Dr Mona Ozouf has been awarded the Dr A.H. Heineken Prize for History 1998 in recognition of her innovative approach to the French Revolution.
Unlike many others in the field, Dr Ozouf has taken neither a political nor a biographical approach to the French Revolution, thus avoiding the pitfalls of the subject. From a cultural-historical and anthropological angle, she has presented the Revolution as a popular event. Dr Ozouf studied the mentality of the French bourgeoisie during the Revolution, and the use of festivals and other cultural manifestations as a means to a revolutionary end. Festivals appear to have contributed significantly to the change in values and the nation's unification. Her pioneering book on the festivals of the French Revolution has changed our perspective on the period and has suggested new avenues for historical research. While maintaining intellectual integrity and refraining from politicising, she has presented a compelling new image of the French Revolution that had so far remained hidden.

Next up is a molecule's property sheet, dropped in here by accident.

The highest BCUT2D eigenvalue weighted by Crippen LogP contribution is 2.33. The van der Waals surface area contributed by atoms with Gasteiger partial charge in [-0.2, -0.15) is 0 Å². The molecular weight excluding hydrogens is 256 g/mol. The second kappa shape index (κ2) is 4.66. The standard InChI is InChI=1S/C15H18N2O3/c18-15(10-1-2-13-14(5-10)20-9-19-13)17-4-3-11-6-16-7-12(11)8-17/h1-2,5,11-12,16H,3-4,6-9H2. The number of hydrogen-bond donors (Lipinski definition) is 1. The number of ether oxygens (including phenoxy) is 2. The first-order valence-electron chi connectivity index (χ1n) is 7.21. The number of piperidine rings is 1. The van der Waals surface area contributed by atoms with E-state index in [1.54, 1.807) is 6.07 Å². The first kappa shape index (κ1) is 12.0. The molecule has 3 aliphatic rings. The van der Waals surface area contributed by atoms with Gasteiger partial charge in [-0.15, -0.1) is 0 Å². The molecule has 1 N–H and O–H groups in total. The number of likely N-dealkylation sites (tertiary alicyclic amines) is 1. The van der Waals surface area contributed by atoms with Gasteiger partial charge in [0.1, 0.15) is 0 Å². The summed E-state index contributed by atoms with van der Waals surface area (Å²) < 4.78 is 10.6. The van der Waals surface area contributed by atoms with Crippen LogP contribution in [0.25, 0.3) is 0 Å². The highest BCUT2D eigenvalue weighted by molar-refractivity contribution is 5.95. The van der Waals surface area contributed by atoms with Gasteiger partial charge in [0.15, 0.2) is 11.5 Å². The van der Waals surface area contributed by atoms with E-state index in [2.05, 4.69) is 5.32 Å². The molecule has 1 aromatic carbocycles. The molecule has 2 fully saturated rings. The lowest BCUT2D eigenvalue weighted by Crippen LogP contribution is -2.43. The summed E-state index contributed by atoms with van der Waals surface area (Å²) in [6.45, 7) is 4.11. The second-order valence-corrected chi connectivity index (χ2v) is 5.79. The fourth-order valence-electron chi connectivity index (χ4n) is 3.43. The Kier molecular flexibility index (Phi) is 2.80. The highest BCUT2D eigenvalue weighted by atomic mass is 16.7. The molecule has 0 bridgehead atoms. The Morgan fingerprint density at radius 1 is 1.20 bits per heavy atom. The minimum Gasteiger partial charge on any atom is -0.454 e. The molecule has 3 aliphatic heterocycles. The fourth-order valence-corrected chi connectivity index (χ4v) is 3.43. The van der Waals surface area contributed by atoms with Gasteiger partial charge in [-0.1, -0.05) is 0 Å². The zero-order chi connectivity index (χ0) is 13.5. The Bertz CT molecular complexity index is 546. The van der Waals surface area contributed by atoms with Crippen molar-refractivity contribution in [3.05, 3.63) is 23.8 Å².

Mona Ozouf holds a special place among the historians of our period, both as an eminent specialist on the interaction between culture and politics since the Age of the Revolutions, and as an author with a extraordinary ability to convey a comprehensive vision of modern history to a broad public. Dr Ozouf has an unparalleled grasp of the subtle interplay between unity and variety - the interplay between nation and region, between the realism of politics and the utopia of celebration, between the unitary Citizen's Republic and the perception of individual differences, between egalitarian democracy and the need for a dream, and between Europe and the singularity of France.
Mona Ozouf is a historian who has specialised in the French Revolution. She is Emeritus Research Director at the Centre National de la Recherche Scientifique in Paris, France.